12

I have to admit, the research that I've done suggests that it is not possible to do this (and that it is more complicated than originally thought). The Raspberry Pi outputs HDMI, and iMacs (at least those from mid-2010) do not accept HDMI inputs -- they only accept Mini DisplayPort inputs, which typically come from other Apple products.

As far as I'm aware, HDMI and Mini DisplayPort are incompatible formats, and the only way to get from HDMI to DisplayPort is to use a bulky, expensive converter. You cannot do this with a passive adapter; however, if you want to go in the other direction (e.g. use the iMac as an output device by connecting a DisplayPort on your iMac to a HDMI television) then this is possible, quite cheaply.

Basically, the iMac can be a HDMI output device, but not a HDMI input device.

Is this the case? And if so, does anyone know a workaround (that doesn't involve spending £150 on a Kanex XD)?

  • 1
    Not sure if this belongs on the Ask Different (Apple) stack exchange or not – Alexander Aug 4 '12 at 0:45
  • 1
    @XAleXOwnZX This is on-topic for Raspberry Pi and so we aren't going to migrate it out. Sorry. =P – user46 Aug 4 '12 at 0:53
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    Sure it's on topic, (it has RPi involved) but a much better answer could be obtained from people who know about the true nature of this question: target display mode on iMacs. – Alexander Aug 4 '12 at 1:03
  • How about using a USB TV Capture device? I cannot see any other easy way – Piotr Kula Aug 4 '12 at 9:35
12

You can start a GUI on the host machine, in this case your Mac, over SSH. This is only two steps, three if you count setup.

Before you do anything you need to install and configure SSH on your machine. You need to be able to ssh into the Raspberry Pi via your Mac.

  1. Now you have to SSH into the Raspberry Pi. This can be accomplished like so.

    $ ssh -X username@hostname
    

    NOTE You need to use the -X flag. This enables X11 port forwarding allowing you to view the GUI on your Mac. Make sure that you use the uppercase version and not -x as the lowercase version disables X11 port forwarding.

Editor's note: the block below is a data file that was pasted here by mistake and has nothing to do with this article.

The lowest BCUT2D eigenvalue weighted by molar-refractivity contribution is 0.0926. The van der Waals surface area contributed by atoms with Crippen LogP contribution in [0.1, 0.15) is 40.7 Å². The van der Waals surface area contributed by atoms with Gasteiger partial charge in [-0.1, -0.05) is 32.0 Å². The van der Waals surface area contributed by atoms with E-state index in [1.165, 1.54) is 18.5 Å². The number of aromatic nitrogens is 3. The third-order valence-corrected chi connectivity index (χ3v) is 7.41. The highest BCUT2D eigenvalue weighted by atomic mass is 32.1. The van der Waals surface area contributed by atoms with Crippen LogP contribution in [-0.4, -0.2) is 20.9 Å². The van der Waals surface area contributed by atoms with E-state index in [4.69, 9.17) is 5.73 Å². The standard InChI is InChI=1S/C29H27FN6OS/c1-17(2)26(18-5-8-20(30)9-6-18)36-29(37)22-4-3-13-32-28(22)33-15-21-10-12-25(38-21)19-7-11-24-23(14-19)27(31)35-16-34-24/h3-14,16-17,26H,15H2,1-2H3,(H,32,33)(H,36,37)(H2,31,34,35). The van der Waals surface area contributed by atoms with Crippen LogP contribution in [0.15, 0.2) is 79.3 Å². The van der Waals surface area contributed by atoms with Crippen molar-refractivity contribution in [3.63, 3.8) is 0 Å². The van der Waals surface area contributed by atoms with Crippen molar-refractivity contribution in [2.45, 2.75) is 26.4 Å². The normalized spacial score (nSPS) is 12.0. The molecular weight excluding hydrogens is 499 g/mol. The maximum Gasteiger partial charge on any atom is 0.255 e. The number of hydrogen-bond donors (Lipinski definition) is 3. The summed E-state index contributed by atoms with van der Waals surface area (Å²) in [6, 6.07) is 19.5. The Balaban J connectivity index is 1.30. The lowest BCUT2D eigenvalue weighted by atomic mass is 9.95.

2. Now you need to use exec to start your window manager. For example, in order to start LXDE you would run the following command.

    $ exec startlxde
    

What should happen is that you should see the Raspberry Pi's screen on your Mac. Now you should be able to control the Raspberry Pi via your Mac and see what is on your Raspberry Pi's screen.

References

  1. Get RaspberryPi display on iMac
  • While this does get a display from the Pi on the Mac, it's not directly displaying the video signal from the board on the iMac's monitor. – scruss Aug 4 '12 at 2:00
  • No, but this does still accomplish the job and is much cheaper than buying a HDMI to DisplayPort converter. – user46 Aug 4 '12 at 2:01
  • Thanks for this, Bryan. I think I am going to go for a cheap HD TV instead as I'll need a display anyway to set up an IP address on the R-Pi. But it's nice to know that it can be done. – Sputnik Aug 4 '12 at 15:14
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    @Spütnik: You don't need a display to set the IP address. Just edit /etc/interfaces/network on the SD-card from another computer. penguintutor.com/blog/viewblog.php?blog=6306 – Kleist Aug 4 '12 at 22:22
  • I can confirm that this works! :D However, for more in-depth instructions (including for Windows and other OS's) see these two fantastic pages on the Wiki: elinux.org/RPi_A_Method_for_ssh_blind_login and elinux.org/RPi_Wheezy_VNC. – Sputnik Aug 8 '12 at 16:37
3

According to Apple, you need a converter

Summary With Target Display mode, you can use your iMac (27-inch, Mid 2010) or iMac (27-inch, Late 2009) with Mac OS X as an external display. Connect any computer or other device with a Mini DisplayPort to your 27-inch iMac using a Mini DisplayPort to Mini DisplayPort cable or using a converter that converts other electrical, video, and audio protocols from another source device to Mini DisplayPort compliant signals. (Cables and converters available separately.)

More details here

Connecting a Video Source to Your iMac

The 27-inch iMac has a bi-directional Mini DisplayPort that can be used to drive a second monitor. The same Mini DisplayPort can be used as a video input that allows your iMac to serve as a monitor for an external video source. All you need is the proper adapter.

The Mini DisplayPort in the 27-inch iMac can only receive DisplayPort-compatible video and audio. It can’t receive analog video or audio sources, such as those from a VGA connector, but it’s possible to use adapters for digital DVI, HDMI, etc.

...

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